"To my mind, when it comes to the Millyard, Dean Kamen will ultimately be regarded with the same stature as the titans who helped make Manchester the site of the largest textile manufacturing company in the world," said John Clayton, executive director of the Manchester Historic Association.
"More than a century later, Dean saw the light, and a Millyard that once seemed doomed to a meeting with the wrecking ball is uniquely positioned to be the economic engine that will carry Manchester deep into the 21st century," Clayton said.
Kamen lives by a mantra of one step backward, two steps forward - just like the hands on the clocks he makes that move two minutes forward and one minute back during a 60-second span.
"I make more mistakes in a day than most people are willing to deal with in a lifetime," Kamen said. "I learned a long time ago it doesn't matter how many times you fall down as long as you stand up one more time than you fell down, you're doing just fine."
Few things stump him - unless it's a standardized test question someone showed him once asking why this guy named Dean Kamen always wears jeans and a work shirt.
"I read the four answers," he said. "I don't know which one of them is the right answer."
(For the record, he is spotted in them frequently because, he says, he's always working.)
Kamen said he decided he couldn't devote as much time as his parents did to child rearing and still be the inventor he envisioned.
"I don't like failing at things that I can't fix," Kamen said. "I was always afraid I might turn out to be a crummy parent, and that's a big responsibility."
But he gets to interact with some of the hundreds of thousands of students who participate in FIRST robotics and Lego competitions.
Perched atop a hill with 360-degree views that sometimes include Boston's skyscrapers, the Bedford home Kamen designed contains a machine shop, an electronics shop and helicopter hangar on the first floor with living space on the second.
Kamen likes to downplay the expansive house, which features 17,867 square feet of living area and a $3.7 million assessment. He has one living room and a single TV, which he keeps in his bedroom to watch the news. But Kamen noted that the house was roomy enough to accommodate 500 recent partygoers.
Those guests probably would agree with Kamen's description of his home: "It's not a house; it's an environment."
A large steam engine Kamen refurbished is among the home's featured pieces. His late father, Jack, an illustrator, produced all the home's artwork, including one piece depicting the ship that once used that same steam engine. One wall contains photographs of several Presidents meeting with FIRST students. The property, which had wild turkeys roaming near its gated entrance one recent day, includes a pond used for heating and cooling the house.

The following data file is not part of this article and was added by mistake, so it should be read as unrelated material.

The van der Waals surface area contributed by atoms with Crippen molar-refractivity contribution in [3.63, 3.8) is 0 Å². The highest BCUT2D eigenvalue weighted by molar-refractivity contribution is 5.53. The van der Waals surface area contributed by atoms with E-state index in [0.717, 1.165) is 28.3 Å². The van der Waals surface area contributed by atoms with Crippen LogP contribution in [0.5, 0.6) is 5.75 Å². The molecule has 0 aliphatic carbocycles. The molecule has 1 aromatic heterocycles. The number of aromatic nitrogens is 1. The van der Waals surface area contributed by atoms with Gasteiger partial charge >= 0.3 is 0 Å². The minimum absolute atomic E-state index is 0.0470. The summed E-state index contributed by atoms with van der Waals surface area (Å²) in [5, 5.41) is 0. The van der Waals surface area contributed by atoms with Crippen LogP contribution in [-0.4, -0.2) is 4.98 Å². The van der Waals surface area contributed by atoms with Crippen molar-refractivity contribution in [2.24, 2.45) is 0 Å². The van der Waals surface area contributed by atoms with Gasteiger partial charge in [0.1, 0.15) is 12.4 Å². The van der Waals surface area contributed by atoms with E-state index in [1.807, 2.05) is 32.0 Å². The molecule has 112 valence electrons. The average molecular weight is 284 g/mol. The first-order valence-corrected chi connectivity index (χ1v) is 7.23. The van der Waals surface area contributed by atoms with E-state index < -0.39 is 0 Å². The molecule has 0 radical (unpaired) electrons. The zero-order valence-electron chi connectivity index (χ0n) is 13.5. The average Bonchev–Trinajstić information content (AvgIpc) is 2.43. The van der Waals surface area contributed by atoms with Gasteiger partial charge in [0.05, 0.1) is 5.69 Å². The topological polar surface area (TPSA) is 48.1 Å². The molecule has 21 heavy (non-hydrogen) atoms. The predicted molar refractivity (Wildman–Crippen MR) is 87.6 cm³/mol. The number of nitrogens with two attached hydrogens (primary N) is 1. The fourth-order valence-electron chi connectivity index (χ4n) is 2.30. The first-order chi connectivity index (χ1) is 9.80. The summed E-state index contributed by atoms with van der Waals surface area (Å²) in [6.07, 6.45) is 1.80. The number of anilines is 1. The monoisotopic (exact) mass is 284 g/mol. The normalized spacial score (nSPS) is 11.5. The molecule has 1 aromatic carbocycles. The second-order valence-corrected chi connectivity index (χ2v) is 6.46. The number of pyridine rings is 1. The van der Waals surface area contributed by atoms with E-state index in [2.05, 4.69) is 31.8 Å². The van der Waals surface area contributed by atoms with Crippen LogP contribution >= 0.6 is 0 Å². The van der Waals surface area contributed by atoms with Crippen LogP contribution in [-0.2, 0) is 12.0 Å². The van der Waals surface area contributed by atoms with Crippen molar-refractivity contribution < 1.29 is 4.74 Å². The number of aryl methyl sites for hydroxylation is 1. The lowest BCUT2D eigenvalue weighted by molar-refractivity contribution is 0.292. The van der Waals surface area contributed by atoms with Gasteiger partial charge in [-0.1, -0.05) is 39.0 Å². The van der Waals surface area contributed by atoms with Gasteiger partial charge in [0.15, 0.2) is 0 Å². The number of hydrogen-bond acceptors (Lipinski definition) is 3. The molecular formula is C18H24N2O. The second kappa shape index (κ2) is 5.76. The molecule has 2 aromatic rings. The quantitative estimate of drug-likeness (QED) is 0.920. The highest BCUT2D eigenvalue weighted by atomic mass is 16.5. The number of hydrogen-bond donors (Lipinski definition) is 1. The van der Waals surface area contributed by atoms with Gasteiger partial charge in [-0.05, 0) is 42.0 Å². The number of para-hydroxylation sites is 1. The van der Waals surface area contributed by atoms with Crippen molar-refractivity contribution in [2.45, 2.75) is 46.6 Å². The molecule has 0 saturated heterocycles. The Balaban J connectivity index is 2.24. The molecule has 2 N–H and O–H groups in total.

By car, Kamen's commute to the Millyard runs about 15 minutes, but it can be completed in 90 to 120 seconds if he flies his helicopter, built by a company he once owned.
"I don't take vacations, but I would argue that at the end of working on a frustrating project here, getting into my helicopter to fly home and instead of taking 90 seconds to do it, fly up the river, fly down the river, look around, it's beautiful," he said. "So I just took a 17-minute vacation."
Old enough to collect Social Security, Kamen has put in enough time to take a vacation or retire, but don't expect him to clock out anytime soon.
"The word retirement seems to me like you gave up, you gave in," he said.
The toil involved
One thing that frustrates Kamen is how simplistically people view the process of invention.
“I think there is nothing further from the truth than you get up in the morning with this brilliant insight — this is what that product is going to be,” said Kamen, an inventor on more than 1,000 U.S. and foreign patents.
“I think at best you get an insight, which is after all the years of doing something this way that don’t seem to work or they just make it a little incrementally better, let me try that. Oh, and that leads to this and that looks a little better here and let’s not do that mechanically, let’s do that electronically,” he said.
“And suddenly you morph things and morph things enough, that all of a sudden, wow, the sum total of all these efforts, which include all these failures and blind alleys, suddenly what finally comes out is something that you’re proud of and every once in a while it turns out to be, you know, like a masterpiece,” he said.